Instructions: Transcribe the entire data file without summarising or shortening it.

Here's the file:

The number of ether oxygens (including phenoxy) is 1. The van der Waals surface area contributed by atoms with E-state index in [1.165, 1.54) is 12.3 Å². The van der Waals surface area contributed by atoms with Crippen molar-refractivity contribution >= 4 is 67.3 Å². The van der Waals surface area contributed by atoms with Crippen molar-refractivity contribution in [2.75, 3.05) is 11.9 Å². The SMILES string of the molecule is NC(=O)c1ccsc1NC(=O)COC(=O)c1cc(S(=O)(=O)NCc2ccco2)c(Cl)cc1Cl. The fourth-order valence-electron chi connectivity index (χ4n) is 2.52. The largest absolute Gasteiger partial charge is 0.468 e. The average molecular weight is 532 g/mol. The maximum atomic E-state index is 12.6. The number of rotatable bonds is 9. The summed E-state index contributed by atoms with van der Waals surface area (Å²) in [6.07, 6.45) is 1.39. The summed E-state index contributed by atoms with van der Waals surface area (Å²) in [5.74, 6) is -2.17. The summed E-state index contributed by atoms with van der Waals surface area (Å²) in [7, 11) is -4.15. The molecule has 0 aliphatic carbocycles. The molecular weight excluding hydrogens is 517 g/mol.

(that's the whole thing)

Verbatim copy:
The number of ether oxygens (including phenoxy) is 1. The van der Waals surface area contributed by atoms with E-state index in [1.165, 1.54) is 12.3 Å². The van der Waals surface area contributed by atoms with Crippen molar-refractivity contribution >= 4 is 67.3 Å². The van der Waals surface area contributed by atoms with Crippen molar-refractivity contribution in [2.75, 3.05) is 11.9 Å². The SMILES string of the molecule is NC(=O)c1ccsc1NC(=O)COC(=O)c1cc(S(=O)(=O)NCc2ccco2)c(Cl)cc1Cl. The fourth-order valence-electron chi connectivity index (χ4n) is 2.52. The largest absolute Gasteiger partial charge is 0.468 e. The average molecular weight is 532 g/mol. The maximum atomic E-state index is 12.6. The number of rotatable bonds is 9. The summed E-state index contributed by atoms with van der Waals surface area (Å²) in [6.07, 6.45) is 1.39. The summed E-state index contributed by atoms with van der Waals surface area (Å²) in [5.74, 6) is -2.17. The summed E-state index contributed by atoms with van der Waals surface area (Å²) in [7, 11) is -4.15. The molecule has 0 aliphatic carbocycles. The molecular weight excluding hydrogens is 517 g/mol.